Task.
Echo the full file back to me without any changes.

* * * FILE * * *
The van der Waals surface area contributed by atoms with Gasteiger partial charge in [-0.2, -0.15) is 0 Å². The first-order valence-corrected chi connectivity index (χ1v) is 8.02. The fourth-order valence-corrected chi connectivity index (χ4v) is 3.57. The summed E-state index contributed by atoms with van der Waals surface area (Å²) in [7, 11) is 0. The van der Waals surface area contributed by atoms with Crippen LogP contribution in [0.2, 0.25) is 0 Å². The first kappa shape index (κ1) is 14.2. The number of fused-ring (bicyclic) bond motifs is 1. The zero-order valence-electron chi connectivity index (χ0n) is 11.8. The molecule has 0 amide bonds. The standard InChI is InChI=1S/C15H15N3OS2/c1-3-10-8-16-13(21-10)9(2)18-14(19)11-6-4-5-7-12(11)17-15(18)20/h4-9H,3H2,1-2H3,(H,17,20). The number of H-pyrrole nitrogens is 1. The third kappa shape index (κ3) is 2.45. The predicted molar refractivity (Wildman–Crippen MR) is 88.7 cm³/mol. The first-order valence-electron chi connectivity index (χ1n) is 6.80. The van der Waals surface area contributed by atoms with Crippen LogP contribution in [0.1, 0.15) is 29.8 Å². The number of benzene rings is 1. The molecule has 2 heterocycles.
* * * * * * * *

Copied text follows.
The van der Waals surface area contributed by atoms with Gasteiger partial charge in [-0.2, -0.15) is 0 Å². The first-order valence-corrected chi connectivity index (χ1v) is 8.02. The fourth-order valence-corrected chi connectivity index (χ4v) is 3.57. The summed E-state index contributed by atoms with van der Waals surface area (Å²) in [7, 11) is 0. The van der Waals surface area contributed by atoms with Crippen LogP contribution in [0.2, 0.25) is 0 Å². The first kappa shape index (κ1) is 14.2. The number of fused-ring (bicyclic) bond motifs is 1. The zero-order valence-electron chi connectivity index (χ0n) is 11.8. The molecule has 0 amide bonds. The standard InChI is InChI=1S/C15H15N3OS2/c1-3-10-8-16-13(21-10)9(2)18-14(19)11-6-4-5-7-12(11)17-15(18)20/h4-9H,3H2,1-2H3,(H,17,20). The number of H-pyrrole nitrogens is 1. The third kappa shape index (κ3) is 2.45. The predicted molar refractivity (Wildman–Crippen MR) is 88.7 cm³/mol. The first-order valence-electron chi connectivity index (χ1n) is 6.80. The van der Waals surface area contributed by atoms with Crippen LogP contribution in [0.1, 0.15) is 29.8 Å². The number of benzene rings is 1. The molecule has 2 heterocycles.